How Jobs Can Help Students Graduate

University students take on jobs each semester in addition to classes, and between helping reduce college debt and earning some additional money for food and drink on the weekend, the reasons for students to take on a job are many.

Dawn Chong, the director of Student Employment Services, said students who work between 10 and 12 hours are more likely to successfully complete their college career. Students learn time management and interpersonal skills through employment, she said.

WorkNet, an online job service shared by Student Employment Services and the Career Center, contains jobs that are specific to certain majors and fields of study with pay ranging from $8.15 an hour to upwards of $20 an hour. The only exception to jobs offered on the site are teaching positions.

“A lot of classes require a resume, and we can help you with that,” Chong said. She recommended going to Student Employment Services event “Resume Rookie” Wednesday, Aug. 30 or Thursday, Aug. 31 from 3 to 4 p.m. in Room 208 of the Union. The workshop gives students assistance polishing older resumes and building new ones. Even if students will not be immediately looking for jobs, the workshops can still be good skill-building events for future jobs, she said.

Also, Campus Fest is set for Thursday, Aug. 31 where Student Employment Services and several employers will be manning tables to answer questions.

Some types of employment offered on campus fit well with student interests and offer unique experiences.

Rebekkah Gresh, a senior integrated science education major, is a stargazing leader. “I love taking students up and showing them how cool science is,” she said.

While stargazing is normally a night job, she was working in the middle of the day on Aug. 21 due to the solar eclipse. On the roof of the Physical Sciences Laboratory building, she took guests to the University-owned telescopes that allowed them to safely observe the eclipse.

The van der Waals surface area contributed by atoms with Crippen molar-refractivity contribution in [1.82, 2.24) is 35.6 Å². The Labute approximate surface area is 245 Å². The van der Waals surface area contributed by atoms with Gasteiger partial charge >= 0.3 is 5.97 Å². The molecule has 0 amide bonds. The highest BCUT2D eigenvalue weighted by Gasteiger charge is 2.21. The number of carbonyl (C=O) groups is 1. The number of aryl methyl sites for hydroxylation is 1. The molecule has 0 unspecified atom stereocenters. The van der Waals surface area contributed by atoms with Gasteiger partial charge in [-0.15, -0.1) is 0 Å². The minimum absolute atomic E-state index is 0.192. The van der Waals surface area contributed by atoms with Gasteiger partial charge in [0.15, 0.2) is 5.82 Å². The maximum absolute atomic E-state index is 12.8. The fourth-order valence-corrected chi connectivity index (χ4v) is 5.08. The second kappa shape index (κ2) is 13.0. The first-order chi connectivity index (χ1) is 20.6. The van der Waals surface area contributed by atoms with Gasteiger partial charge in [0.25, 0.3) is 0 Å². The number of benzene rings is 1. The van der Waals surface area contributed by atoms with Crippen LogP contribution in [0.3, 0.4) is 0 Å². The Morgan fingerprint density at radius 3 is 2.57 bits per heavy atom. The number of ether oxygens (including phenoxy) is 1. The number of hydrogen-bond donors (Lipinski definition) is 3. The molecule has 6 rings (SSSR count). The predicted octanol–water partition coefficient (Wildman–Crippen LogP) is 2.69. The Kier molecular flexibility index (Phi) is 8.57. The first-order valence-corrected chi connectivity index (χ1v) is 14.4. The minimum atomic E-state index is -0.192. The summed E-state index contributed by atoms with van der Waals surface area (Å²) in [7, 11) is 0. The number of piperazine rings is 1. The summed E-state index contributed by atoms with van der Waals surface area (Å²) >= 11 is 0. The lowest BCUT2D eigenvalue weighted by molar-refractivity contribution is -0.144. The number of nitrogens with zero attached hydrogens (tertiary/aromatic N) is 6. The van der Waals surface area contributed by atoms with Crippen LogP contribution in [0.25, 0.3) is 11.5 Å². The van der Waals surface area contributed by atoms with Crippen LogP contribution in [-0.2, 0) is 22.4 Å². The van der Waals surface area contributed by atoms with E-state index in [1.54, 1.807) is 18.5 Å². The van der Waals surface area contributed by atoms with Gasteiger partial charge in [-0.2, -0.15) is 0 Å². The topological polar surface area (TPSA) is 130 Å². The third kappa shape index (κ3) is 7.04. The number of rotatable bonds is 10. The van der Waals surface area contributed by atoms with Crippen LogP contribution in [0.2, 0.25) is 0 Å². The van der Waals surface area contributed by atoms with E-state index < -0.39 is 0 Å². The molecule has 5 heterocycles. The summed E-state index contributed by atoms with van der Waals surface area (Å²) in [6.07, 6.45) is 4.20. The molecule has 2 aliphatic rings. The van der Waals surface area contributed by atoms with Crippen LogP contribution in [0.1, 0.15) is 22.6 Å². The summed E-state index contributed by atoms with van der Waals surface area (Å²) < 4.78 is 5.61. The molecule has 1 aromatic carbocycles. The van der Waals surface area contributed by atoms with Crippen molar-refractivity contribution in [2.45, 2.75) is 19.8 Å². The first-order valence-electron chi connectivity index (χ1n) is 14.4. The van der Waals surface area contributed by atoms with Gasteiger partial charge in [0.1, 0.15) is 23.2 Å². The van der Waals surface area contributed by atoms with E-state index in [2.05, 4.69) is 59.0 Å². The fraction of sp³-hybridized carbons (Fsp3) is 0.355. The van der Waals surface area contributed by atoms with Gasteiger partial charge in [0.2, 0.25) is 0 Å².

She also said her work ties in well with her major. “I want to be a science teacher,” Gresh said, “so I get to teach people about science, so it’s literally ideal.”

Student employment can also enable students to innovate in matters related to their work.

Mike Gulas, a senior studying math and physics, was employed over the summer at The Learning Commons. While he was assisting students taking summer courses, he also took advantage of the reduced class sizes to create educational videos for students taking math courses at the University.

Gulas said that each video is about three to five minutes long, but takes about 12 hours to produce because he writes a script for each episode, draws custom diagrams to illustrate the math and uses a green screen while filming.

These videos were made to help students who need to study on the go or when The Learning Commons is closed once they have been published.

University employees can go beyond the basic job description to help their employer and have unique project experiences they can show to others.